Omicron COVID-19 restrictions: What you can do and can't do in Ontario

Omicron COVID-19 restrictions: What you can do and can't do in Ontario

A new set of rules and restrictions come into effect in Ontario on Jan. 5, in an effort to curb the spread of the Omicron COVID-19 variant, labelled a modified Step 2.

These restrictions include halting businesses and services, closing schools and postponing non-urgent surgeries. Social gatherings are limited to five people indoors and 10 people outdoors.

"As we continue with our provincial vaccine booster efforts, we must look at every option to slow the spread of the highly contagious Omicron variant," a statement from Ontario Premier Doug Ford reads. "Putting these targeted and time-limited measures in place will give us more opportunity to deliver vaccines to all Ontarians and ensure everyone has maximum protection against this virus."

Here is what you can do and can't do, in Ontario beginning Jan. 5, until at at least Jan. 26:

Are hair salons open in Ontario?

Personal care services, including hair salons, will remain open, but can only operate at 50 per cent capacity.

Saunas, steam rooms and oxygen bars must close.

Are casinos closed in Ontario?

All casinos across Ontario will be closed until at least Jan. 26.

Indoor horse racing tracks, car racing tracks and other similar venues must also close, in addition to indoor concert venues, theatres, cinemas, museums, galleries, zoos, science centres, landmarks, historic sites, botanical gardens, amusement parks and waterparks.

Are ski hills open in Ontario?

Outdoor establishments, including ski hills, can continue to operate, with rules in place for indoor areas associated with outdoor operations.

Spectator occupancy, where applicable, for any outdoor activity is limited to 50 per cent capacity.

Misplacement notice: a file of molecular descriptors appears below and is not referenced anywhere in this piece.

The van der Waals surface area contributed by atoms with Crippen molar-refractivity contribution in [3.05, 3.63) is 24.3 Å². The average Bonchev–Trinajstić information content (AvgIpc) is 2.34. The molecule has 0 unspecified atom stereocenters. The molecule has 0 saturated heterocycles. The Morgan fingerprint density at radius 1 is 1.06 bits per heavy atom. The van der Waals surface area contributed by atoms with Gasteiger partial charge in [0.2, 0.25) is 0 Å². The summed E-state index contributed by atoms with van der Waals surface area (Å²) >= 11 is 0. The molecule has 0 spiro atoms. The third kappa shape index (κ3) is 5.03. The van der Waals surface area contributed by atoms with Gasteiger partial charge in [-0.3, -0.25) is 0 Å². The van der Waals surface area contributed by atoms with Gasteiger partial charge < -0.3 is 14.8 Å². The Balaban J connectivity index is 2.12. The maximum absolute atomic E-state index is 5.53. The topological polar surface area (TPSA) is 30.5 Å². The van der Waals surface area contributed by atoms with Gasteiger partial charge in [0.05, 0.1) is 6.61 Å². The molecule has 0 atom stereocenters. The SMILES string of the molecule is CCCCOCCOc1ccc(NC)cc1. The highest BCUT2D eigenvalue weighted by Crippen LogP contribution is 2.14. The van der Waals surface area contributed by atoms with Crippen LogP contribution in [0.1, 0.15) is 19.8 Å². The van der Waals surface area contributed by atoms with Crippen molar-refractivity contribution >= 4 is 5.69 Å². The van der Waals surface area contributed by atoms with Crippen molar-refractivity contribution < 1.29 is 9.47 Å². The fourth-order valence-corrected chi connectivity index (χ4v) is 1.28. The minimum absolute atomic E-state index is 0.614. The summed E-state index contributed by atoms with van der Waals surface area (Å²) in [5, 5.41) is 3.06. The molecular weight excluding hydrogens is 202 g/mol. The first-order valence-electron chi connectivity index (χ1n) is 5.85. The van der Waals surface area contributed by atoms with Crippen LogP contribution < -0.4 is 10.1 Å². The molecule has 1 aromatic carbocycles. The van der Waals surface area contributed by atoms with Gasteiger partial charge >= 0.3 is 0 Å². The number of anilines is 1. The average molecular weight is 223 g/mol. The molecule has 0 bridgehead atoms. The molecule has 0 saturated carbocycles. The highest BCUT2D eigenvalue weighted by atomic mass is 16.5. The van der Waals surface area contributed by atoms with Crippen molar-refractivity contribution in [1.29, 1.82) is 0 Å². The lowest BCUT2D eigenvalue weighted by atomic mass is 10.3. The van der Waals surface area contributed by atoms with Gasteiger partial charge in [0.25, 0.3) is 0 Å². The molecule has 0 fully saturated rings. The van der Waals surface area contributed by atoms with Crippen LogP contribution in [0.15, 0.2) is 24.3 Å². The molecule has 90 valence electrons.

Are restaurants open in Ontario?

Indoor dining at restaurants, bars and other food or drink establishments is not permitted. Outdoor dining, take out and drive through services can operate.

Alcohol can't be sold after 10:00 p.m. and the consumption of alcohol at businesses needs to stop at 11:00 p.m., with the exception of sales through delivery and takeout services, grocery and convenience stores, and liquor stores.

Are gyms open in Ontario?

Indoor sport and recreational fitness facilities, including gyms, must close. An exception is being made for Olympics and Paralympics training, and elite amateur sport leagues.

Outdoor fitnesses services can operate, with the number of spectators limited to 50 per cent.

Are stores open in Ontario?

Retail settings can remain open at 50 per cent capacity.

For shopping malls specifically, physical distancing is required at all times and food courts must close.

Can you have a wedding ceremony or funeral in Ontario?

Indoor weddings, funerals and religious services, rites and ceremonies, can occur with 50 per cent capacity in a particular space.

Outdoor services are limited to the number of people who in be at the location with two-metres of physical distance between individuals at all times.

Any social gatherings around these ceremonies and services are limited to the social gathering limits, five people indoors and 10 people outdoors.

How will schools operate in Ontario?

All public and private schools will move to remote learning until at least Jan. 17, a slightly shorter timeframe than the other restrictions.

School buildings can open for child-care operations, for in-person instruction for students with special education needs who can't be accommodated remotely, and for staff who can't teach from home.

Is emergency child-care being offered in Ontario?

The Ontario government has stated that free emergency child-care will be provided for children of healthcare workers and "other eligible frontline workers," while there is remote learning in the province.